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Building a Fleet Safety Program

It’s probably just a matter of time before onboard driver assist systems become a regular feature of fleet vehicles. The data gathered so far proves that at least some of the dozen or so technologies can prevent accidents by a significant number. Currently offered by car and truck makers and independent manufacturers for between $1,000 and $2,000, the technology is also likely to be more affordable as it becomes more popular.

Beyond the question of its affordability, is the prospect that federal law may require driver assist technology. In September 2015, the National Traffic Safety Board recommended again that forward collision avoidance systems become standard equipment on all new passenger and commercial vehicles. It’s estimated that the equipment has the potential to prevent or reduce the severity of 80% of all rear-end collisions, the most common kind of accident. Meanwhile, ten auto manufacturers announced plans in the same month to offer—eventually—the systems as standard equipment in all the car, truck, and SUV models available for sale.

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There’s a risk, however, that interest in these systems may cause fleets to ignore another kind of accident prevention technology—one already proven to reduce fleet accident rates by as much as 35%, prevent accidents that driver assist systems can’t, and provide a source of extra protection against accident liability.

I’m referring to online information technology that has been adapted to support fleet driver safety and risk management applications and has been available for more than a decade. Rather than thinking of these as an alternative to onboard systems, however, CEI believes they are complementary and should be deployed as a foundational tool in conjunction with the best onboard systems to arrive at the best-in-class fleet safety programs of the near-term future.


As 2015 came to a close, the consensus seemed to be that forward crash avoidance systems with automated braking were the most effective at preventing accidents and making those that still occur less severe. It’s a good example to illustrate the strengths and limitations of driver assist technology.
The Insurance Institute for Highway Safety (IIHS) is one of the world leaders in evaluating onboard crash prevention systems.

IIHS explains on its website that front crash prevention systems use “various types of sensors, such as cameras, radar, or laser to detect when the vehicle is getting too close to one in front of it. Most systems issue a warning and precharge the brakes to maximize the effect if the driver responds by braking. Many systems automatically brake the vehicle if the driver doesn’t respond. In some cases, automatic braking is activated without a warning.”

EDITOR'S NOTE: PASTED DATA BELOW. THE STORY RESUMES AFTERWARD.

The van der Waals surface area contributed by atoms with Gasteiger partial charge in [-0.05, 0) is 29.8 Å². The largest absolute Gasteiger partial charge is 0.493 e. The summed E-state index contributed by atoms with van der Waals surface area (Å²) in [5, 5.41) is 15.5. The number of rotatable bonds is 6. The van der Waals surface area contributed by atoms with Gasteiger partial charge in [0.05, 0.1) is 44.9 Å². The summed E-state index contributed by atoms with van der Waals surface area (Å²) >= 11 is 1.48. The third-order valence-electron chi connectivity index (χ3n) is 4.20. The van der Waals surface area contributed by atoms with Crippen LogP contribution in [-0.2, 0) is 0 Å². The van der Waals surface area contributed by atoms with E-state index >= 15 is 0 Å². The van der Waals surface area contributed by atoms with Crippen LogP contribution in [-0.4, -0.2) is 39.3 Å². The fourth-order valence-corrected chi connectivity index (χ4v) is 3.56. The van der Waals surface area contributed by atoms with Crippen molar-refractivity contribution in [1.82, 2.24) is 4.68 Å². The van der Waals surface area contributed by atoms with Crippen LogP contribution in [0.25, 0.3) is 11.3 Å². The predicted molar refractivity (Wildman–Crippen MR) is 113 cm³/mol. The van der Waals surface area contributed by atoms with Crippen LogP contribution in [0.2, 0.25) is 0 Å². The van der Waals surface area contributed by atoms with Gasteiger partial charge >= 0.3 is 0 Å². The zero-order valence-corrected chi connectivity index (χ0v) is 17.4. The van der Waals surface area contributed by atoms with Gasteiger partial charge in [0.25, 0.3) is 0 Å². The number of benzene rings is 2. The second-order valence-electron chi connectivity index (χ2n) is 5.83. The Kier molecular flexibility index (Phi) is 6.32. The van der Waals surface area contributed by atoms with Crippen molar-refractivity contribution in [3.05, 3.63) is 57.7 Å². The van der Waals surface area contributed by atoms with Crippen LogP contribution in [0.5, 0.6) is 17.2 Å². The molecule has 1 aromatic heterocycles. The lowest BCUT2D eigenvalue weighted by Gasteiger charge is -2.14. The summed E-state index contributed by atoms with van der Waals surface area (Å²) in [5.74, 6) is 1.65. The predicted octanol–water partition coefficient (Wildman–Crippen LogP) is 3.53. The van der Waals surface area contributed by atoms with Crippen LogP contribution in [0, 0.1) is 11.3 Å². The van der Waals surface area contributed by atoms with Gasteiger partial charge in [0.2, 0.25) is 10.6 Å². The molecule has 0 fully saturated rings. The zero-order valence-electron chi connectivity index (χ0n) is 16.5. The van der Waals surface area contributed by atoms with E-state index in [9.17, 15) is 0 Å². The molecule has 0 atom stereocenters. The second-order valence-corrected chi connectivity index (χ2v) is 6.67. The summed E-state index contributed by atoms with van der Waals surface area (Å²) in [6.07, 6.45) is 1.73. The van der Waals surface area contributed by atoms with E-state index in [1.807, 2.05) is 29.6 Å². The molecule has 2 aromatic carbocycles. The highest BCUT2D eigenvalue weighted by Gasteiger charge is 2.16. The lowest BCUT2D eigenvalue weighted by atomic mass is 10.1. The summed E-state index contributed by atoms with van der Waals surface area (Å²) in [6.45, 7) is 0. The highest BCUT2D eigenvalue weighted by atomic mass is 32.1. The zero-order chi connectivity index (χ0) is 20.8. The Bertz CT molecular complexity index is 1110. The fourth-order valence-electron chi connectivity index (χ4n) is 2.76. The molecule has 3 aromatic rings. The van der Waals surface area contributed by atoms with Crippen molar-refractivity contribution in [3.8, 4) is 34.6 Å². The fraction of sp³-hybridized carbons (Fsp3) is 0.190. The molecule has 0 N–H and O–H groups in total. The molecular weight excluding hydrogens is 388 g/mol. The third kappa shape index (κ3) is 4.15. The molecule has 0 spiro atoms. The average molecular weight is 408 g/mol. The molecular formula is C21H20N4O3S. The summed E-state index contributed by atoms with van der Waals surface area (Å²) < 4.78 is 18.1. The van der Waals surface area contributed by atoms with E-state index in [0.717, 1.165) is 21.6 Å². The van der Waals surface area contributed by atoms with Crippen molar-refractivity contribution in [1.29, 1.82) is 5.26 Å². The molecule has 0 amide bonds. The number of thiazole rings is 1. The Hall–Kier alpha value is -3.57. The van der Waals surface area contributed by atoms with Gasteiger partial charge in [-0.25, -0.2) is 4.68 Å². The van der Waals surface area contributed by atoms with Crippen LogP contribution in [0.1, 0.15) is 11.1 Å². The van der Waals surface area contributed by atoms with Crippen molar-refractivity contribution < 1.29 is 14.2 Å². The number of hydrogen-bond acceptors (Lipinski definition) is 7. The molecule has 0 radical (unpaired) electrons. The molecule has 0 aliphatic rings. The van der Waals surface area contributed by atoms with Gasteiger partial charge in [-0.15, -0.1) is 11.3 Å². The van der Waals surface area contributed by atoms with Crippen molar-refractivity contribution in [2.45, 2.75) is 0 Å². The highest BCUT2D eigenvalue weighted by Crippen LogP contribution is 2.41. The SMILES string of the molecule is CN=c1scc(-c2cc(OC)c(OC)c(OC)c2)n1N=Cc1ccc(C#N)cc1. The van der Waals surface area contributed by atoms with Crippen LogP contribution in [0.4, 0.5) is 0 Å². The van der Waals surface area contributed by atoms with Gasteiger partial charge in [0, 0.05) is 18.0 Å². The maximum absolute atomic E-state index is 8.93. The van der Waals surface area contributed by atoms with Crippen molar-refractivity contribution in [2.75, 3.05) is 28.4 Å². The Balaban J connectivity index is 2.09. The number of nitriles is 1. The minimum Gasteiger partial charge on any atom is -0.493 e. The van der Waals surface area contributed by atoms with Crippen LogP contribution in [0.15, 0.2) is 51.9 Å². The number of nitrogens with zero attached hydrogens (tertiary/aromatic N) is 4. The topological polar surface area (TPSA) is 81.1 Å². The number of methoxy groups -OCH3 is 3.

As of December 2015, IIHS posted on its website that, “front crash prevention is reducing crashes, analyses of insurance claims show.” More specifically, the website posts data on the front crash systems with automatic braking—offered by several makers—and a handful of their models equipped with front crash systems. Sedans and SUVs equipped with one automaker’s system, which features automated braking, generated 15 to 16% fewer liability property damage and injury claims from 2010 through 2012 compared to similar vehicles without comparable technology. It also found 14% fewer liability property damage claims for similarly equipped cars from two luxury vehicle makers.

IIHS commented on data from its study of cars and SUVs from a fourth, whose front crash systems didn’t feature automated braking, but were also equipped with lane departure warning. It found they experienced a 10% reduction in property damage claims.


The IIHS statistics reveal one limitation of forward crash prevention systems: The vast majority of accidents still occur. Another limitation is that some systems aren’t designed to work at highway speeds. For example: One car maker points out that its forward crash prevention system delivers its benefits at a maximum speed of 18.6 mph, while another warns that its pre-collision braking feature doesn’t work when the speed difference from a vehicle ahead is less than 31.1 mph or when approaching a pedestrian at less than 21.8 mph.

Safety experts have voiced additional concerns over the effectiveness of forward crash prevention systems. These include how well they work on slippery surfaces; the fact that many systems can be disabled by drivers; and that the systems aren’t as effective when a driver is impaired by drugs, alcohol, and fatigue, or is distracted or intent on driving aggressively.

The most obvious shortcoming of driver assist systems, however, is that they are designed to react to errors that drivers make or allow to happen. Even when they work, they aren’t designed to help drivers to change their behavior or help fleets identify high-risk drivers and avoid liability exposure based on negligent entrustment, allowing dangerous drivers to be on the road.


Mr. Kinniry is senior director of strategic services at The CEI Group, Inc., a fleet driver management company that provides technology-enhanced accident prevention and accident management to automotive fleets. For more information, visit


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